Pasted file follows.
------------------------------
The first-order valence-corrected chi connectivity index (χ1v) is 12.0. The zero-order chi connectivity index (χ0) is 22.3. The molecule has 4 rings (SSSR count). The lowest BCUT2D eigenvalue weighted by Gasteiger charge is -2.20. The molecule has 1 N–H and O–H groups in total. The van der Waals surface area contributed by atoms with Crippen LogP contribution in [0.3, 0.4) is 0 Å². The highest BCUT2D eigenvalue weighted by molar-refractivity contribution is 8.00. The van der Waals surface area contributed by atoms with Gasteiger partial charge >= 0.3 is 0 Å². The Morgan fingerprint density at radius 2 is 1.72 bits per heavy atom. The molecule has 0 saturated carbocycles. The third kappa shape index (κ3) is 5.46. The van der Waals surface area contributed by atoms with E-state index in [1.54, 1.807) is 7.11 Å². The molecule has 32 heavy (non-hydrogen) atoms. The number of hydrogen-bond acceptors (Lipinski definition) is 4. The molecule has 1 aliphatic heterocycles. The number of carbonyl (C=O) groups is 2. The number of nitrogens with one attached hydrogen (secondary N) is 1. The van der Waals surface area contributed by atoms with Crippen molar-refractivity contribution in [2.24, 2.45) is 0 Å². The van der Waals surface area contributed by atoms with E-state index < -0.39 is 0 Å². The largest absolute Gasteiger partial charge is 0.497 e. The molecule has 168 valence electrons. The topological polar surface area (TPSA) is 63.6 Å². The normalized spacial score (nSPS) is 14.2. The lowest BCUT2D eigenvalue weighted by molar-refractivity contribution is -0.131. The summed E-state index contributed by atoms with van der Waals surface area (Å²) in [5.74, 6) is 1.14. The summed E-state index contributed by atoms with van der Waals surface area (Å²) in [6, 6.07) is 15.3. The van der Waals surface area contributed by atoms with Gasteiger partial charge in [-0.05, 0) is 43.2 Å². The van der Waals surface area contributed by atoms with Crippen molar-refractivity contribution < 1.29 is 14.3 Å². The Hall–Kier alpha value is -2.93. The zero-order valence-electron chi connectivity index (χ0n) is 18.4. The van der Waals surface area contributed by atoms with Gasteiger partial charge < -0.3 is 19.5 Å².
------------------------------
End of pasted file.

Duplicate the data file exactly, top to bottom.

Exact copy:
The first-order valence-corrected chi connectivity index (χ1v) is 12.0. The zero-order chi connectivity index (χ0) is 22.3. The molecule has 4 rings (SSSR count). The lowest BCUT2D eigenvalue weighted by Gasteiger charge is -2.20. The molecule has 1 N–H and O–H groups in total. The van der Waals surface area contributed by atoms with Crippen LogP contribution in [0.3, 0.4) is 0 Å². The highest BCUT2D eigenvalue weighted by molar-refractivity contribution is 8.00. The van der Waals surface area contributed by atoms with Gasteiger partial charge >= 0.3 is 0 Å². The Morgan fingerprint density at radius 2 is 1.72 bits per heavy atom. The molecule has 0 saturated carbocycles. The third kappa shape index (κ3) is 5.46. The van der Waals surface area contributed by atoms with E-state index in [1.54, 1.807) is 7.11 Å². The molecule has 32 heavy (non-hydrogen) atoms. The number of hydrogen-bond acceptors (Lipinski definition) is 4. The molecule has 1 aliphatic heterocycles. The number of carbonyl (C=O) groups is 2. The number of nitrogens with one attached hydrogen (secondary N) is 1. The van der Waals surface area contributed by atoms with Crippen molar-refractivity contribution in [2.24, 2.45) is 0 Å². The van der Waals surface area contributed by atoms with E-state index < -0.39 is 0 Å². The largest absolute Gasteiger partial charge is 0.497 e. The molecule has 168 valence electrons. The topological polar surface area (TPSA) is 63.6 Å². The normalized spacial score (nSPS) is 14.2. The lowest BCUT2D eigenvalue weighted by molar-refractivity contribution is -0.131. The summed E-state index contributed by atoms with van der Waals surface area (Å²) in [5.74, 6) is 1.14. The summed E-state index contributed by atoms with van der Waals surface area (Å²) in [6, 6.07) is 15.3. The van der Waals surface area contributed by atoms with Gasteiger partial charge in [-0.05, 0) is 43.2 Å². The van der Waals surface area contributed by atoms with Crippen molar-refractivity contribution < 1.29 is 14.3 Å². The Hall–Kier alpha value is -2.93. The zero-order valence-electron chi connectivity index (χ0n) is 18.4. The van der Waals surface area contributed by atoms with Gasteiger partial charge < -0.3 is 19.5 Å².